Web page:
Mechanisms of Interferon Gamma-Induced Hemophagocytosis
Michael Jordan MD
Cincinnati Children’s Hospital Medical Center – Cincinnati, Ohio USA
Date of Award
Amount of Award
Despite excellent progress over the last decade, too many patients still die from hemophagocytic lymphohistiocytosis (HLH). In order to improve the outcome for patients with HLH, we need to develop new therapies that are both more effective and more highly targeted. To accomplish this, we need to gain a better understanding of how HLH develops and how it makes patients ill.
We recognized this problem and developed a mouse model of HLH several years ago. We found that abnormal elevations of a substance called interferon gamma (which generally plays an important and beneficial role in our immune systems) can cause HLH. However, we still don’t understand how interferon gamma does this. Recently, we have begun to unravel the details of this process. We have been studying the same cells in mice which wreak havoc on the blood counts in patients with HLH (‘hemophagocytic’ cells).
We have discovered that these cells are causing damage by a unique sort of ‘drinking’ process. In fact, it would be quite literally accurate to describe these cells as ‘blood thirsty.’ We have also found that mice lacking another molecule, which normally promotes blood counts, are protected from the development of these cells.
Because we do not yet understand how these two molecules may interact in the immune system, we plan to study these mice carefully, and test several experimental therapies that our ongoing research suggests will stop the hemophagocytic cells. We strongly suspect that understanding these cells will help us to develop entirely new (and improved) strategies for treating patients with HLH.
Twelve Month Report
Despite excellent progress over the last decade, hemophagocytic lymphohistiocytosis (HLH) remains a disorder which is poorly understood and often fatal, even with the best current therapies. In general, we know that HLH is characterized by extreme and unusual immune activation, and that treatment involves suppressing various aspects of the immune system. Patients with HLH who die, usually do so for one of two reasons; 1 the underlying disease process is resistant to current treatments, or; 2 therapy suppresses the patient’s immune system so broadly that they develop fatal infections. Thus, in order to improve the outcome for patients with HLH, we need to develop new therapies that are both more effective and more highly targeted. To accomplish this, we need to better understand how HLH develops and, specifically, how this process makes patients ill.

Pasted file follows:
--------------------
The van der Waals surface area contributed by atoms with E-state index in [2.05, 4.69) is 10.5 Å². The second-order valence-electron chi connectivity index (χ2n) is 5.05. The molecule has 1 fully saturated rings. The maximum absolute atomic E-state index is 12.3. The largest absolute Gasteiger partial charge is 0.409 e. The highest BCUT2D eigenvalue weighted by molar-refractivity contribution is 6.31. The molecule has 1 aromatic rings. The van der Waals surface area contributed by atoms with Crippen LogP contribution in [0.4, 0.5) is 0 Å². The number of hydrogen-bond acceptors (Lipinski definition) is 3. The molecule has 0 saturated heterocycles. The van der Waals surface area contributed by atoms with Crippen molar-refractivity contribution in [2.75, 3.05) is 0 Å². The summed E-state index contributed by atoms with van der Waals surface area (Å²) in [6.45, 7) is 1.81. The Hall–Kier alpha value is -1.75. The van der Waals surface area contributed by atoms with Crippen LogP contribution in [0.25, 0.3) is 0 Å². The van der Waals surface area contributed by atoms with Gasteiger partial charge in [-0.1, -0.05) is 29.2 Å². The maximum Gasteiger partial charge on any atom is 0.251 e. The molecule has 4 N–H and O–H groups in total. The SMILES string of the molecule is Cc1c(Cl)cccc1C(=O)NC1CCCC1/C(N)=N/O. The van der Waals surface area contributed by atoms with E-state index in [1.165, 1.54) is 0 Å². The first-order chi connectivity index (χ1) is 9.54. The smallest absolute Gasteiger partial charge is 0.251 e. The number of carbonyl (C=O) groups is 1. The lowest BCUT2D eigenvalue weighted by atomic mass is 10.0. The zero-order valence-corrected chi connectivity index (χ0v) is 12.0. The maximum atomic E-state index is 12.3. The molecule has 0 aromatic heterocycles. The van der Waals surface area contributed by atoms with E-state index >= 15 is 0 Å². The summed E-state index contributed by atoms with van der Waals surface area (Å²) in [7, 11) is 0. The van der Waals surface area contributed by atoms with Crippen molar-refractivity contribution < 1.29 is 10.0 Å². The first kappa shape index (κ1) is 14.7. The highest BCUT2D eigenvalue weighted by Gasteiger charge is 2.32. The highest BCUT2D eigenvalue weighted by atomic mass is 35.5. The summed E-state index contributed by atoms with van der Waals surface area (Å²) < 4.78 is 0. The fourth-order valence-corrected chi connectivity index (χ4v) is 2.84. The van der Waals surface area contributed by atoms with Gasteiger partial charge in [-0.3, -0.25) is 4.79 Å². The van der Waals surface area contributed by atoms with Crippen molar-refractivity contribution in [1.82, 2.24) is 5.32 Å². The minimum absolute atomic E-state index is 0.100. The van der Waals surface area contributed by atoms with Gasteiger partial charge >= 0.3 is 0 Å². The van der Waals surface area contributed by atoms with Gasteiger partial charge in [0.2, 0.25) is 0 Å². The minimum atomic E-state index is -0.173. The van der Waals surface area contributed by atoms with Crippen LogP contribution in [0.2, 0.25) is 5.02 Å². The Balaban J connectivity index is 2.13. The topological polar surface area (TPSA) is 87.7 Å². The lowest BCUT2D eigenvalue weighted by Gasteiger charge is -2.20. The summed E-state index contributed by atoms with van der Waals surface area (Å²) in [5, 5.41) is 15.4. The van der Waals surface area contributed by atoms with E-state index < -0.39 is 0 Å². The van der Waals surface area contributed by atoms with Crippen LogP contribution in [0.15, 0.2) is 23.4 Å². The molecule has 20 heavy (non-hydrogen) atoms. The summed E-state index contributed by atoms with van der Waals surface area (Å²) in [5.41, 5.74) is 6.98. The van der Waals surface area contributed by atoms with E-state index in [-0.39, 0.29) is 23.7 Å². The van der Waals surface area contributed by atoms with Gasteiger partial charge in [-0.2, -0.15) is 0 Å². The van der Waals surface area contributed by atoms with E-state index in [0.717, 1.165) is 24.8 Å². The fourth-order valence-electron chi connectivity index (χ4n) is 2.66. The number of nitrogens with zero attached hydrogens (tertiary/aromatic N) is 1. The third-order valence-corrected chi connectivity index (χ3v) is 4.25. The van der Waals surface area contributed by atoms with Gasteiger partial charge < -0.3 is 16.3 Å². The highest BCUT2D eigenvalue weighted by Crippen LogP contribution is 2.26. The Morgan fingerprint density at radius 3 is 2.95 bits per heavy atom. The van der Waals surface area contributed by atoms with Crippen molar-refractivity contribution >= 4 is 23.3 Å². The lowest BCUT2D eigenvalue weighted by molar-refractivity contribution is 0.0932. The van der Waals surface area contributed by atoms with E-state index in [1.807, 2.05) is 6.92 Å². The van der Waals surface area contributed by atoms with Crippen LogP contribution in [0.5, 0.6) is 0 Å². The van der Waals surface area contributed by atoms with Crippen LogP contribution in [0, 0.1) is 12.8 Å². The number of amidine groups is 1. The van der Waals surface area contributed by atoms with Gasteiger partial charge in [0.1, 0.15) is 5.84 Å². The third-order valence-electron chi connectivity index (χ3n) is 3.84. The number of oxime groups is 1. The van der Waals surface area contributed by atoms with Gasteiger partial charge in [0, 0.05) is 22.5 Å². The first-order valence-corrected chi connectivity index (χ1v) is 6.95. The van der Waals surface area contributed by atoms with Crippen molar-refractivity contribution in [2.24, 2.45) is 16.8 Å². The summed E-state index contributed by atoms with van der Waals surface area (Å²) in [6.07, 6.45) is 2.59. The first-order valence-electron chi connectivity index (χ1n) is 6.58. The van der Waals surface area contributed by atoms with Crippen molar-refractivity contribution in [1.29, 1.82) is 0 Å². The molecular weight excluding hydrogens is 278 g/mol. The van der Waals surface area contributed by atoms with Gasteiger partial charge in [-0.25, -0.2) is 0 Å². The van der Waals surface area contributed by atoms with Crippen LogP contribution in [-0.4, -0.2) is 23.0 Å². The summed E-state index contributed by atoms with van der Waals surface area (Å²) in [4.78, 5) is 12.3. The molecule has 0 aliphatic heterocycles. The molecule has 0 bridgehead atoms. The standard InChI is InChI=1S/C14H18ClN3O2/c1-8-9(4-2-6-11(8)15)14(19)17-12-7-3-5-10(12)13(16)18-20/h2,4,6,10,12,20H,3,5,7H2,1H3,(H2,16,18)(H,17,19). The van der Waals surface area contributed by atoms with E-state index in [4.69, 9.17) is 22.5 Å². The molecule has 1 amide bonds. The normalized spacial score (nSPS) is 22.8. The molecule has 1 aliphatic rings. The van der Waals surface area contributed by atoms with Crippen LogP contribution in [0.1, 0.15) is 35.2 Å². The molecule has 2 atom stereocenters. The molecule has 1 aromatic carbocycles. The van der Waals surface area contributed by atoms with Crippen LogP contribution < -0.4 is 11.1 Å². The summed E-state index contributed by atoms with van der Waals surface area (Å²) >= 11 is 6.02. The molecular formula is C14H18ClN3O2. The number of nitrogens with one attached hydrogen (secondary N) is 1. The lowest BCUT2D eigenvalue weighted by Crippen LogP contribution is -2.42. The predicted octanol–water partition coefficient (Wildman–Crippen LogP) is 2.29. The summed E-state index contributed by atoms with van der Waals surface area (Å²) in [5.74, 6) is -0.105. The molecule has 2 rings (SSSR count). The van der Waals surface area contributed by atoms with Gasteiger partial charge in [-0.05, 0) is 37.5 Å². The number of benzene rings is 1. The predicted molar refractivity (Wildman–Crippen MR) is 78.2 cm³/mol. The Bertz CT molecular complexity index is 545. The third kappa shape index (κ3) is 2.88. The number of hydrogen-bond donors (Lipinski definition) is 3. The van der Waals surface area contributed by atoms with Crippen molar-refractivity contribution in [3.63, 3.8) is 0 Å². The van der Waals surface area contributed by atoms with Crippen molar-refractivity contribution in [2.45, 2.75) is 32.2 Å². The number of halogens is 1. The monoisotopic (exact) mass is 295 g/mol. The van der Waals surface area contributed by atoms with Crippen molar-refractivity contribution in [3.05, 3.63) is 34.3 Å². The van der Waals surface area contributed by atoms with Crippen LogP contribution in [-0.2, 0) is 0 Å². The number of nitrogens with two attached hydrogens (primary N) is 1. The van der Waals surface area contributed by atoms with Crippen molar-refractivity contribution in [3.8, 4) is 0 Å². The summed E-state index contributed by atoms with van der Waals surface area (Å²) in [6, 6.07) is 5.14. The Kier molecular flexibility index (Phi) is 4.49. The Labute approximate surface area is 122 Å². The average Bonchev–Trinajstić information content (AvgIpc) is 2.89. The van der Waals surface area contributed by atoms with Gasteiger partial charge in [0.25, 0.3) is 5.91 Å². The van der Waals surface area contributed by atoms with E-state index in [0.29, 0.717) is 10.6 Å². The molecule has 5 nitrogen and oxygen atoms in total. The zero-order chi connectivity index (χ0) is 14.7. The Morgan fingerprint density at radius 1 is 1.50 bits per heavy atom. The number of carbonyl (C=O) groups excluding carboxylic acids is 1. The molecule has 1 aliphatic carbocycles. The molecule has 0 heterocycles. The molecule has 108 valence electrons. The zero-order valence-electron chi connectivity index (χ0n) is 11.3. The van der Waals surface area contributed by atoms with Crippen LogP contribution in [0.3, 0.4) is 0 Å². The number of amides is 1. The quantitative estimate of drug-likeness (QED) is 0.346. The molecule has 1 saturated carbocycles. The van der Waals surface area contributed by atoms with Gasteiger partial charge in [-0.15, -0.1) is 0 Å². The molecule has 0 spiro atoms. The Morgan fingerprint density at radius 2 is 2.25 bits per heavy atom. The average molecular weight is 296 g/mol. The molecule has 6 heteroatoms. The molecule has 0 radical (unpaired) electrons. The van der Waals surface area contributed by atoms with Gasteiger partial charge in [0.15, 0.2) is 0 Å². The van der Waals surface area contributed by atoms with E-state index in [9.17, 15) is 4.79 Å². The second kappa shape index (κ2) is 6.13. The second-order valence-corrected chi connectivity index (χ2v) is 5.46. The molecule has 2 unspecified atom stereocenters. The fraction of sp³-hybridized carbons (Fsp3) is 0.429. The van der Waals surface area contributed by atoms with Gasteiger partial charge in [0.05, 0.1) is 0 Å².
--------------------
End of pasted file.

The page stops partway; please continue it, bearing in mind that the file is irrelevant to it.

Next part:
We recognized this problem and developed a mouse model of HLH several years ago. We found that abnormal elevations of a substance called interferon gamma (which generally plays an important and beneficial role in our immune systems) can cause HLH. However, we still don’t understand how interferon gamma does this. Recently, we have begun to unravel the details of this process. We have found that this substance directly causes a principle feature of HLH, called ‘hemophagocytosis’ (or ‘blood eating’), to develop in animals exposed to large amounts of it. Evidence suggests that the cells which are doing this eating (called ‘hemophagocytic’ cells) are causing many of the medical problems in HLH. Thus, we have focused on trying to understand what interferon gamma is doing to the hemophagocytic cells.
In our research proposal, we planned to explore this process by exposing mice to interferon gamma under various contexts. In these animals, we have defined precisely which cells have become hemophagocytic. We have also characterized how interferon alters the normal ‘eating’ process in these cells. We have made two key observations that have led to new ideas about how to treat HLH. First, we have better defined the nature of the ‘blood eating’ seen in HLH. Understanding this process has led us to test drugs which are known to block this pathway in cell culture (in the ‘test tube’). Unfortunately, while we can block hemophagocytosis in the test tube with these drugs, they have not yet been effective in animals. Second, we have found a molecule (in a completely different pathway) which is critical for the hemophagocytic process. Mice that lack this molecule, which normally promotes good blood counts, are protected from the development of hemophagocytosis. We have now determined that these mice have normal numbers of the ‘eating’ cells and these cells respond to interferon normally, yet they are unable to develop hemophagocytosis. We have now developed new tools to block or promote this molecule and will soon test two new therapies related to this molecule in animals. We plan to publish some of these results this year and to apply for future funding from the National Institutes of Health. We are grateful for support from the Histiocytosis Association of America.